New WHO policy brief - keeping the vector out
The World Health Organization Department of Public Health, Environmental and Social Determinants of Health has released a new policy brief on housing improvements for insect-borne disease control and sustainable development. The report recognises the importance of housing and living conditions as a social determinant of vector-borne diseases like malaria and dengue and calls for improvement of housing and the peri-domestic environment to prevent these diseases.
The movements of populations, the rapid urbanization of the 21st century and the economic development experienced in many low- and middle-income countries are drivers for the construction of new housing and the planning and redesign of urban settlements. At the same time, inequities in power and wealth fuel the growth of slums and informal settlements.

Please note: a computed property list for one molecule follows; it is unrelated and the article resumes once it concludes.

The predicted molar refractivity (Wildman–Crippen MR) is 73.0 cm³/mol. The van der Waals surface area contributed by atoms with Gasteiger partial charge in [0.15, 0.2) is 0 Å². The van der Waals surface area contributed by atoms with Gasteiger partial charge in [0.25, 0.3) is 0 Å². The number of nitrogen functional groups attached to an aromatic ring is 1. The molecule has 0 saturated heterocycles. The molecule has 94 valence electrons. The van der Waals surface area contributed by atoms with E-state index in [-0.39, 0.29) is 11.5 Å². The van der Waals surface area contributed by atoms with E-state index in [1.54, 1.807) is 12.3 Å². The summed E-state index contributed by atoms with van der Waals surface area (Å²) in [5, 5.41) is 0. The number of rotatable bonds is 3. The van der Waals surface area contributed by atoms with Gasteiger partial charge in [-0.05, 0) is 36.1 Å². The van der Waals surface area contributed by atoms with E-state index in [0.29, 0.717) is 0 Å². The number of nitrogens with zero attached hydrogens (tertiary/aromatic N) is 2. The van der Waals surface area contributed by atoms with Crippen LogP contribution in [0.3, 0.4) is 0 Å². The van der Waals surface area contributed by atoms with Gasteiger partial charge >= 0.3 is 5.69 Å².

The principle of “building the vector out” is at the core of effective housing interventions to prevent vector-borne diseases. For example, the entry of disease-transmitting vectors into human habitation can be effectively prevented by screening windows, doors and eaves of houses, by fitting ceilings, and by reducing the vectors’ indoor hiding and breeding places, such as cracks and crevices in walls, floors and roofs. In addition, reducing breeding sources around houses can limit vector abundance – by removing sources of stagnating water (e.g. gutters and drains) and minimizing access to water storage containers through the use of covers or screens. Key to this is a reliable supply of piped water, adequate sanitary facilities, rainwater disposal and services to safely manage faecal wastes.
These interventions may help reduce illness and death and thereby promote economic growth, well-being and the reduction of poverty. Creating sustainable vector-proof habitats and establishing a comprehensive management plan can help reduce the dependence on insecticides and bring about sustainable change – vital to prevent the re-introduction into disease-free areas.
There are additional benefits of improving housing and living conditions. For example, a reliable and safe piped water supply can support the reduction of waterborne diseases and improving housing can also create jobs and stimulate investment.